The maelstrom of Donald Trump’s polarizing presidency has provided few reasons for optimism about any aspect of American race relations.
From Charlottesville to the repeal of the deferred-action program for young undocumented immigrants, to battles over policing, Black Lives Matter, voter-identification laws, and a border wall, racially barbed conflict has been a defining feature of the Trump years—with the president appealing to white racial resentments more explicitly than any national political figure since George Wallace.
But demographic trends offer some guarded reasons for hope that the United States is living through peak years of discord over its growing racial and ethnic diversity—even if the temperature isn’t likely to lower very quickly. That sliver of good news is embedded in an otherwise sobering new study from PolicyLink and the Program for Environmental and Regional Equity at the University of Southern California, which study demographic and economic trends and advocate for low-income communities.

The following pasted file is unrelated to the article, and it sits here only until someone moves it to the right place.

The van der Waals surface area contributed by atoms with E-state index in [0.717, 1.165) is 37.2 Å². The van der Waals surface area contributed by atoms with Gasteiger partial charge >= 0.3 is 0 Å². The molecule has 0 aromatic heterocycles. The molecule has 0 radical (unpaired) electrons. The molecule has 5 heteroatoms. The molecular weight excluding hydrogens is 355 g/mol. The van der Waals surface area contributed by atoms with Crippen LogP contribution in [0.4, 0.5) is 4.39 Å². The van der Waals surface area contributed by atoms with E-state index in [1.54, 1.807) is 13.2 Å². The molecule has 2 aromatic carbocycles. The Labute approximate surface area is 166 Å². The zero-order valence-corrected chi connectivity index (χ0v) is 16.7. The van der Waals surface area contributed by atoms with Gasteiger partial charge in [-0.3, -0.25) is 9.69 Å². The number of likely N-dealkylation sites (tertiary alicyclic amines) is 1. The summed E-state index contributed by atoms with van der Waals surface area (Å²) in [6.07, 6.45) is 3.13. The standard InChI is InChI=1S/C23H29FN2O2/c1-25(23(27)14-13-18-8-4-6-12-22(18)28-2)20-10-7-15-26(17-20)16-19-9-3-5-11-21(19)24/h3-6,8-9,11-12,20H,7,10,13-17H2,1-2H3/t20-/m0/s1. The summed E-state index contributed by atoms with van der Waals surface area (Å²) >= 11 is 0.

In the study, the two groups track the trajectory and implications of the twin demographic revolutions remaking American society. The country today is simultaneously diversifying, especially among young people, and aging. While kids of color are expected to become a majority of the under-18 population by around 2020 (and already constitute …read more
Source:: The Atlantic – Politics